The TRUTH behind the Fishing Industry

 

Happy April Everyone!

This month I would like to talk about a topic that can seem a little controversial at times; the fishing industry. I’m sure you have all noticed that ‘reducing or cutting seafood consumption’ is often something that I mention when in discussion on minimising our impact on the marine environment, and all of its beautiful inhabitants. Seafood sustainability; or, the lack of is a rather large topic, so I thought this month I might focus on a single aspect of this industry; shrimp trawling and its shocking impacts on our blue backyard.

Many people feel quite passionate about their diets. Some become understandably upset when others suggest changing these dietary habits that many of us have grown up with, and probably associate with tradition, religion, and preference. When environmentalists talk about this subject, it is not meant to ‘point the finger’, or make anyone feel bad, the reality is that most consumers do not know about the destruction involved in the harvesting of their seafood products. Most businesses behind the seafood industry would cause themselves economic hardship if they were to be brutally honest about the damage they are doing to our marine ecosystems. But, knowledge is power- and our dollars are also power, and us, as consumers, have a say in what happens in this world. So today is simply about voicing some truths about how shrimp get to our dinner plates, so people can make more informed decisions about the food they eat and impact they have on the environment. I hope you will all put some extra time into researching this topic to further inform yourself, as it is a huge one!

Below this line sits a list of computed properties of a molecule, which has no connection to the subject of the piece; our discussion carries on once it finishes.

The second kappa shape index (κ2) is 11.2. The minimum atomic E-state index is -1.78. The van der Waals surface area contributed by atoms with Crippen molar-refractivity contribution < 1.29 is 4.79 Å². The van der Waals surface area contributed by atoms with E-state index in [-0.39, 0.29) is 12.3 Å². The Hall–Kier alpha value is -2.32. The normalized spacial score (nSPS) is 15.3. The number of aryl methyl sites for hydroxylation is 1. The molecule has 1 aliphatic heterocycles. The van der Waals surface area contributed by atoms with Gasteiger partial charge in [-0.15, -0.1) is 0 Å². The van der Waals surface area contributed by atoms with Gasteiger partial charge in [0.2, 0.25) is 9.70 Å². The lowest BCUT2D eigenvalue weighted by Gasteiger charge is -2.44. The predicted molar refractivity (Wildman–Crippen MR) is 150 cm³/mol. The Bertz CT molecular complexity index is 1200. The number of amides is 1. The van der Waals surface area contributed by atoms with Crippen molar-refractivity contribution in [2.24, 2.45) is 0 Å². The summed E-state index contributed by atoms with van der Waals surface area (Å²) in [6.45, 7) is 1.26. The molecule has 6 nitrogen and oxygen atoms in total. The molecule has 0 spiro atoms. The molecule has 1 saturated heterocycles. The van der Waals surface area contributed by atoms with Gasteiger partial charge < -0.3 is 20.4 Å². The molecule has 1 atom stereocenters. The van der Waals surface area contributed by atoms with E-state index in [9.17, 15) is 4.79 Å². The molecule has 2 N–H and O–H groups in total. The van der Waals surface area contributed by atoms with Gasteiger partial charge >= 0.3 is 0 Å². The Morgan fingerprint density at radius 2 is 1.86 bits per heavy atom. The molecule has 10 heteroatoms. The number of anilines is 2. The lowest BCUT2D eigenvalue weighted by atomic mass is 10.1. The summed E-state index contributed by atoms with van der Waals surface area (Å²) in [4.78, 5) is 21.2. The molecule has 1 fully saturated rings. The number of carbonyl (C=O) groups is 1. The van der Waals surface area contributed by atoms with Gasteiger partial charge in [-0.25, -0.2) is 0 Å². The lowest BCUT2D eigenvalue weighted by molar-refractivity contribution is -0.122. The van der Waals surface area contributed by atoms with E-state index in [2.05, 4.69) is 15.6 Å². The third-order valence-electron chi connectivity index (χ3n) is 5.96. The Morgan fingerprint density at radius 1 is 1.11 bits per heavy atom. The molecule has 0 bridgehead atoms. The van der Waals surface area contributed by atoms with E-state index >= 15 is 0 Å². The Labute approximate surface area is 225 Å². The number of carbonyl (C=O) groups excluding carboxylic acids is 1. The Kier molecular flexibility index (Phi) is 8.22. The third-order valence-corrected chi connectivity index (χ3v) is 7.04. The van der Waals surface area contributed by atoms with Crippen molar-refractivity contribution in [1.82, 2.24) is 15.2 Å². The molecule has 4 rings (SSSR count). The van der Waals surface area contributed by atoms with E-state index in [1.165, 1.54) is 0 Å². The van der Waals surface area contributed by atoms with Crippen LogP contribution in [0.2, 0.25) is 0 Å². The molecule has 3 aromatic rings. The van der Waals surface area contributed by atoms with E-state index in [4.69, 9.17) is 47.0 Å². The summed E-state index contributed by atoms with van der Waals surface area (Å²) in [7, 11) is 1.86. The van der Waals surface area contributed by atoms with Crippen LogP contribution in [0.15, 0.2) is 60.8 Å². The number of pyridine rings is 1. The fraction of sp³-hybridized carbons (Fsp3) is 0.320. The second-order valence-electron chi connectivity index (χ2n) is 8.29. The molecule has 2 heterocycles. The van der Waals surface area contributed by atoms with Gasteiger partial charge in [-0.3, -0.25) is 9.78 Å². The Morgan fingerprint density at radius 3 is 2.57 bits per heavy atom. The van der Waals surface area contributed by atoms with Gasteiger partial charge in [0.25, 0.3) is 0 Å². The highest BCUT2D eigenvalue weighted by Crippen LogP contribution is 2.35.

Photographed by @ellehaskin 

So! Let’s get down to it. Who here loves a Christmas seafood lunch and those big orange prawns (Aussies in the room?!), or a shrimp cocktail when you’re on vacation in the tropics, or shrimp in your Asian-style dishes when you’re out for dinner with friends? Probably a lot of us! And fair enough too, most of us have been brought up with these foods as special occasion treats, or maybe even regular dishes- without the devastating destruction it causes every occurring to us.  

I am going to list a few things about the reality of eating shrimp (much literature use the terms shrimp and prawn interchangeably, so I will be doing the same):

The reality of Bycatch

 

• Shrimp is an expensive luxury food item. It can be up to 30 times more valuable than other seafood products, so often any by-catch caught by the shrimp trawling vessels is not economically worth keeping on the boat, this by-catch often dies in the fishing process (1)

 

• On average, the shrimp to by-catch ratio is about 1:5 in temperate waters, 1:10 in tropical waters, and in Australian waters the highest recording has been 1:21 (in Northern Australia). That is an unjustifiable amount of waste, as by-catch is often returned to the sea either dead or injured (opening them up to predation) (2).

 

• The animals which are often included in the ‘by-catch kills’ are: (mostly) fish, sea turtles (all of which are threatened), sea snakes, sharks, rays crabs, and many more. All play a vital role in ecosystem functioning, and it is impossible for us to tell exactly how these ecosystems will attempt to compensate for the loss of biodiversity. Trawlers have been known to catch up to 400 species of marine creatures in their nets (3)